Admirers and critics agree the likable governor always seems like a man on a perpetual political journey.
Gov. Tim Pawlenty, shown after introducing Sen. John McCain at a presidential campaign stop in Warren, Mich., in January 2008. Pawlenty’s close friendship with the Republican presidential nominee brought him serious consideration as a running mate.
Tim Pawlenty claimed Tuesday to have no plans after his governorship beyond cutting the lawn and watching his daughters play sports.
But few believe the political journey is over for this 48-year-old son of South St. Paul, whose up-by-the-bootstraps narrative has potential to beguile a national Republican Party searching for a winning direction.
The governor is described by admirers and critics alike as a man on a perpetual journey across the state and national political landscape.
Less inspiring than he is uncannily approachable, Pawlenty affects many people the way he affected friend and presidential candidate John McCain, who seriously considered Pawlenty as a running mate last year. They just plain like him. Majorities of Minnesotans have signaled that sentiment in poll after poll.
After veering close to the vice presidential nomination last year, Pawlenty is now on many lists of prospects for the main job next time around.
It is unclear whether his new lame-duck status will be more liberating or limiting in Pawlenty's final 19 months as governor. In six-plus years in the job, he often has been a man of bold and timely ideas but has enacted relatively few. Still, he has managed the considerable task of holding the line on state taxes despite repeated budget pinches.
Politically, he's one tough customer: toppling the GOP establishment's chosen candidate in 2002 and beating back a fierce challenge in 2006 in defiance of a nationwide Democratic tide.
Yet Pawlenty didn't win a statewide majority of votes in either of his gubernatorial runs.
The youngest of five children of a truck driver and stay-at-home mom, Pawlenty says he remembers little political discussion around the dining room table, but recalls that his family harbored a "labor Democrat" or "Reagan Democrat" outlook.
"I think his upbringing taught him that if you work hard you can accomplish anything you want," said public affairs consultant Greg Johnson, who worked closely with Pawlenty as his aide de camp for three years during his campaign and first years in office. "But it also taught him that people shouldn't expect to be entitled to things."
Pawlenty has coined a memorable moniker for the political faction he believes embodies such values -- "Sam's Club Republicans," as distinct from the country club variety. Some believe they have seen vestiges of Pawlenty's working stiff origins in his occasional collisions with the oil and pharmaceutical industries (which he has faulted, though not lately, for high prices) and other big business interests. "We need new ideas," he said of the Republican Party on Tuesday, not for the first time.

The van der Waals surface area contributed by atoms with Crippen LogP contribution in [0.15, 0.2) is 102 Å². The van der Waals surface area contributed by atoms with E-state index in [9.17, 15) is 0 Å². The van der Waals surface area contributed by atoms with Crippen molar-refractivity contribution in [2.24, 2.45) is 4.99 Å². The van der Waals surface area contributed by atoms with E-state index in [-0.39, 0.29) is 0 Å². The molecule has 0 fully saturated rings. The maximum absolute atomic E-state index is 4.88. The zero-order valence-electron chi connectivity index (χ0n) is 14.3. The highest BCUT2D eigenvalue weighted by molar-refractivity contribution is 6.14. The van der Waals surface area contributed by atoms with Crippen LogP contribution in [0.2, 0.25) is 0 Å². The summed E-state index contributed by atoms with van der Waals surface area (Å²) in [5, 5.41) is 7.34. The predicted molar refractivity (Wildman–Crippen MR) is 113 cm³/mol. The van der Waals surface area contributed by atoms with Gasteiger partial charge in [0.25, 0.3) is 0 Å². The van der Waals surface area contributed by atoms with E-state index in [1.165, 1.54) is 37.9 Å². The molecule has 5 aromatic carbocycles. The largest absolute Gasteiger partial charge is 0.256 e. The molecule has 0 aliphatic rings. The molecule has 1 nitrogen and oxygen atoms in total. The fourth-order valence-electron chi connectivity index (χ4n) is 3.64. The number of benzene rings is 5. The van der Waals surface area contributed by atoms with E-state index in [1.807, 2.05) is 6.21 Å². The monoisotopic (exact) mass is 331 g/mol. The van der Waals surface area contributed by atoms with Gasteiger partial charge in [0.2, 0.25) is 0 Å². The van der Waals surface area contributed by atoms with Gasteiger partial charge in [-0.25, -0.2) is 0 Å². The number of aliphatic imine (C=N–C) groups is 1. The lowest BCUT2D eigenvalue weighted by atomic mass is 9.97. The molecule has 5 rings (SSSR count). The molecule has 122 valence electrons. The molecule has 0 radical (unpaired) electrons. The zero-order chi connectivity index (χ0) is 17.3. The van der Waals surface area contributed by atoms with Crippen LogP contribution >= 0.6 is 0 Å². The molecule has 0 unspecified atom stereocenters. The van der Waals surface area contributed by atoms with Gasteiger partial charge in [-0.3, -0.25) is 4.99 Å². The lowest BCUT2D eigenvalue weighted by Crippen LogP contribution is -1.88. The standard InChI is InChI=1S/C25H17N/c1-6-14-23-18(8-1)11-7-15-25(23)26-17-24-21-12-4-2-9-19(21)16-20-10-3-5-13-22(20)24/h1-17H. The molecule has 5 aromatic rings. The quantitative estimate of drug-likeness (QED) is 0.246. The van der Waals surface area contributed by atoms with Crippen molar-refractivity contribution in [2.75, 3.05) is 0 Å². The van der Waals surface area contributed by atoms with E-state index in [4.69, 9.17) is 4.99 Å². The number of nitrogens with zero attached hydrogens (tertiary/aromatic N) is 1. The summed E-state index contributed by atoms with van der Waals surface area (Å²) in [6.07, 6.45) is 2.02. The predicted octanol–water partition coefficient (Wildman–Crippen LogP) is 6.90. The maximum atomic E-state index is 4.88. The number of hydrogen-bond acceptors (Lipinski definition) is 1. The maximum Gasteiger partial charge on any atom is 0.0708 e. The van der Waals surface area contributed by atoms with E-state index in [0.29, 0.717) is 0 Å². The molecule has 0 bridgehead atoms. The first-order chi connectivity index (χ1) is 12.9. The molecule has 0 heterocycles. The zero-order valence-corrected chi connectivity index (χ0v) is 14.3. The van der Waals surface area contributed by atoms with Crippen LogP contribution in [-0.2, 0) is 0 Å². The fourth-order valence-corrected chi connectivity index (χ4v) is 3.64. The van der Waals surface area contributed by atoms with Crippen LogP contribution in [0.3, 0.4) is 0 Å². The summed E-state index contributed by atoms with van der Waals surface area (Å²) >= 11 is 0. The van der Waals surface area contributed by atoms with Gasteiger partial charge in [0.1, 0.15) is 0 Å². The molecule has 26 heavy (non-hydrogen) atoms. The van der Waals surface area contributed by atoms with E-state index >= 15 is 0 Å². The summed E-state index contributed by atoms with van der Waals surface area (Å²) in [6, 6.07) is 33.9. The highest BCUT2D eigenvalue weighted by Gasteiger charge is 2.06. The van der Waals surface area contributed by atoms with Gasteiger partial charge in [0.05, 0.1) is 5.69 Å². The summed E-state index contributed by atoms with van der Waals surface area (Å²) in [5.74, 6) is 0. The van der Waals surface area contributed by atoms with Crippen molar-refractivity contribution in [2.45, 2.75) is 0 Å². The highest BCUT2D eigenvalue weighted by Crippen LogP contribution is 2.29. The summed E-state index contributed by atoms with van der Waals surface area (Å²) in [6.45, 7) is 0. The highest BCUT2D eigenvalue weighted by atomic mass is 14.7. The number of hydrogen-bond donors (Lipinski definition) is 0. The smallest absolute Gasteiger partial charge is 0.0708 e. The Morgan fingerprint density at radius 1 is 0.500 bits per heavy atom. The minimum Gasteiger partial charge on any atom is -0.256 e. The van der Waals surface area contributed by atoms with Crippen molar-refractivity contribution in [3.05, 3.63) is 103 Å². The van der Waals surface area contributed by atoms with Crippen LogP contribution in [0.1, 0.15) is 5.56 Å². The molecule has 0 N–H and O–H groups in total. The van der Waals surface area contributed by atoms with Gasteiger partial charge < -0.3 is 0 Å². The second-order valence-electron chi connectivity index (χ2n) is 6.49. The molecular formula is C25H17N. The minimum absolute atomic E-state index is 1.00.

Yet Pawlenty's consistent stand against tax hikes is a position dear to the GOP base. Republican Rep. Mary Liz Holberg of Lakeville, who has served in the Legislature since 1998, said Pawlenty has shown innate skills at politics and acknowledges it is almost a given that his ambitions for national office might emerge. His legacy, she says, will be of having fundamentally changed the mind-set of Minnesota away from its high-tax, big-government persona, she said.
"I think he's one of the best, and I think the Democrats would say that, too," she said. "One of the characteristics they talk about is him being Teflon, that nothing sticks. In bad situations he seems to muddle his way through and come out looking pretty good."
Democratic critics argue that what ought to stick to Pawlenty is responsibility for higher local property taxes and diminished public services.
When the Interstate 35W bridge collapsed in Minneapolis two years ago, after Pawlenty had vetoed two transportation bills, the potential was clear for political fallout from the obvious symbolism. But his post-collapse approval ratings soared every time his anguished but calming face appeared on CNN.
'Boy Scout with a switchblade'
Behind closed doors, those who know Pawlenty describe him as a hands-on administrator and a bit controlling. Well into his second term, for instance, he still is known to approve nearly every press release that comes out of his office. Several people who used to work in the office who spoke on the condition that their names not be used said Pawlenty also remains keenly aware of what is said about him, dissecting news stories and potentially critical comments.
Detractors surprised by the tough political and lawmaking tactics of this seeming genial figure have sometimes cast him as a "Boy Scout with a switchblade in his pocket."
Pawlenty has sometimes faced criticism in conservative circles, notably after he approved a 75-cent-a-pack tobacco fee increase in 2005, backtracked to support commuter and light rail, and turned around to support a Twins stadium subsidized through a sales tax increase.
But even those who have found fault do not doubt his skills. David Strom, a senior policy fellow for the conservative Minnesota Free Market Institute, has been openly critical of Pawlenty's departure from some conservative principles.
But Strom calls Pawlenty "astonishingly astute as a politician."
Mark Brunswick • 651-222-1636